Perry: If there is something different, I would lean more towards the charity, compassion and desire to serve others that many women intuitively carry. The more humanity-driven qualities can have a positive effect on the work culture, the mission of our business and how we connect with others.
Brooker:: Of course. It’s nice to walk into a store where there is a woman behind the counter. Body issues, sports bra fittings, nutrition, etc., is more comfortable when the person I’m talking to is a woman. We host a Ladies Night and Bra Fitting with women in our shop who are in charge of these events. Women understand women and it’s nice to have a conversation with someone who gets you.
Howe: I do think a woman’s perspective is important. My husband knows products, but I know women. A large percentage of the run community is women, so it is important to know what we want.
Dawes: The perspective I bring as a woman is identifying with and recognizing the needs of our staff. We have a unique situation in that we are a woman-run shop; Jahmicah is the only male. I feel I am better able to recognize when an employee needs to take the day off because she’s been up with a sick baby all night, or when someone needs coffee and a snack because it’s been a tough day. It’s not much, but I do think I bring a little bit of a comforting aspect to our leadership as a couple.
Debbie Perry, Salt Lake Running
Debbie Perry (with her husband, Guy, surrounded by their five children and four sons- and daughters-in-law); Salt Lake Running Co.; Salt Lake City, Sandy, Centerville, UT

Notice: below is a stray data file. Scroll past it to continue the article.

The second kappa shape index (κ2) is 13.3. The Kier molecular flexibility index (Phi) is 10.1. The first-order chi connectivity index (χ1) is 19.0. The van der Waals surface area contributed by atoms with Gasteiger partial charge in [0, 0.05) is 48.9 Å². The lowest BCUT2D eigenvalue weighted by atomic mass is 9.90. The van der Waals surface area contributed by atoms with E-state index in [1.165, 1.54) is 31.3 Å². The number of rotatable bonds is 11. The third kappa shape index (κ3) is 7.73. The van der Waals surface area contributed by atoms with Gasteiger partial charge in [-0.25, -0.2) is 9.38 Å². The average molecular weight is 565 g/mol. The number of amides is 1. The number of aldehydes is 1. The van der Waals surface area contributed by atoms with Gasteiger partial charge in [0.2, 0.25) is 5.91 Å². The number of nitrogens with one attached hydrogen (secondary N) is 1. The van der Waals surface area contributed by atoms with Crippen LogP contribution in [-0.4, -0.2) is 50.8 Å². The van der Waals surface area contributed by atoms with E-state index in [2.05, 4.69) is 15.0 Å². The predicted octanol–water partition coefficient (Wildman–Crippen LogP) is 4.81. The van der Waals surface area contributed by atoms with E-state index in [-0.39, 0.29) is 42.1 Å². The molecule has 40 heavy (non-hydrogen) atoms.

SLRC, originally called Sporting Soles, has been open since 1995 and has four locations. Debbie and Guy were only 24-years old when they first took over the store from its original owner. The Perry’s sons, Cade and Denver, also work for SLRC as the footwear buyer and events manager/race director, respectively. The store loves to connect with the community through free seminars and events to educate and inspire people to stay active.
Heather Dawes, Slim Pickins Outfitters
Heather Dawes (with her husband, Jahmicah, and their boys, Silas and Finis. Photo: Leah Jeffers); Slim Pickins Outfitters; Stephenville, TX
Slim Pickins Outfitters (SPO) is the first Black-owned U.S. outdoor gear shop in the nation. SPO opened its doors in 2017 and is located in a former pharmacy, which Heather and Jahmicah converted. The store also partners with Black Outside, Inc., a local non-profit that connects Black youth to the outdoors. The overarching goal of SPO is to diversify the outdoors by way of the outdoor industry.
Meg Brooker, The Runner’s Edge
Meg Brooker (with her husband, Anders, and son Will); The Runner’s Edge; Missoula, MT
Meg’s now-husband Anders opened The Runner’s Edge in 2001 and Meg joined the team in 2007. The store believes strongly in giving back to the community and sponsors dozens of events, fundraisers and organizations every year. They also hold annual fundraisers to support local non-profit organizations such as Youth Homes and Climate Smart Missoula.
Pamela Howe, Howe2Run